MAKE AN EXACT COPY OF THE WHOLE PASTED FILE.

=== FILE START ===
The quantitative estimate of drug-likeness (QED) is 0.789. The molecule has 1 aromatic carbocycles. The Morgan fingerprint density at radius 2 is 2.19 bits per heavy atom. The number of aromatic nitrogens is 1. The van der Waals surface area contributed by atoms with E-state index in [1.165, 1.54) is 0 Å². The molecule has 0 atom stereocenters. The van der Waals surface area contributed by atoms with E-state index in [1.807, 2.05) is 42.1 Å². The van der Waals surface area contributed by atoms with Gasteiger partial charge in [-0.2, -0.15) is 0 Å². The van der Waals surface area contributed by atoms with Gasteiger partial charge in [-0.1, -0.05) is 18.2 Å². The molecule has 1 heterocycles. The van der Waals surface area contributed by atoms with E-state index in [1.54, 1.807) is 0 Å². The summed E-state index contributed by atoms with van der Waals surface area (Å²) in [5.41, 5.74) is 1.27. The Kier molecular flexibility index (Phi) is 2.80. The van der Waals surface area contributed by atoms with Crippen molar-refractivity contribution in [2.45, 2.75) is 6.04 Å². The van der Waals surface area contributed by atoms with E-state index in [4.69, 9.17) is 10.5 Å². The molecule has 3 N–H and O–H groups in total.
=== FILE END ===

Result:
The quantitative estimate of drug-likeness (QED) is 0.789. The molecule has 1 aromatic carbocycles. The Morgan fingerprint density at radius 2 is 2.19 bits per heavy atom. The number of aromatic nitrogens is 1. The van der Waals surface area contributed by atoms with E-state index in [1.165, 1.54) is 0 Å². The molecule has 0 atom stereocenters. The van der Waals surface area contributed by atoms with E-state index in [1.807, 2.05) is 42.1 Å². The van der Waals surface area contributed by atoms with Gasteiger partial charge in [-0.2, -0.15) is 0 Å². The van der Waals surface area contributed by atoms with Gasteiger partial charge in [-0.1, -0.05) is 18.2 Å². The molecule has 1 heterocycles. The van der Waals surface area contributed by atoms with E-state index in [1.54, 1.807) is 0 Å². The summed E-state index contributed by atoms with van der Waals surface area (Å²) in [5.41, 5.74) is 1.27. The Kier molecular flexibility index (Phi) is 2.80. The van der Waals surface area contributed by atoms with Crippen molar-refractivity contribution in [2.45, 2.75) is 6.04 Å². The van der Waals surface area contributed by atoms with E-state index in [4.69, 9.17) is 10.5 Å². The molecule has 3 N–H and O–H groups in total.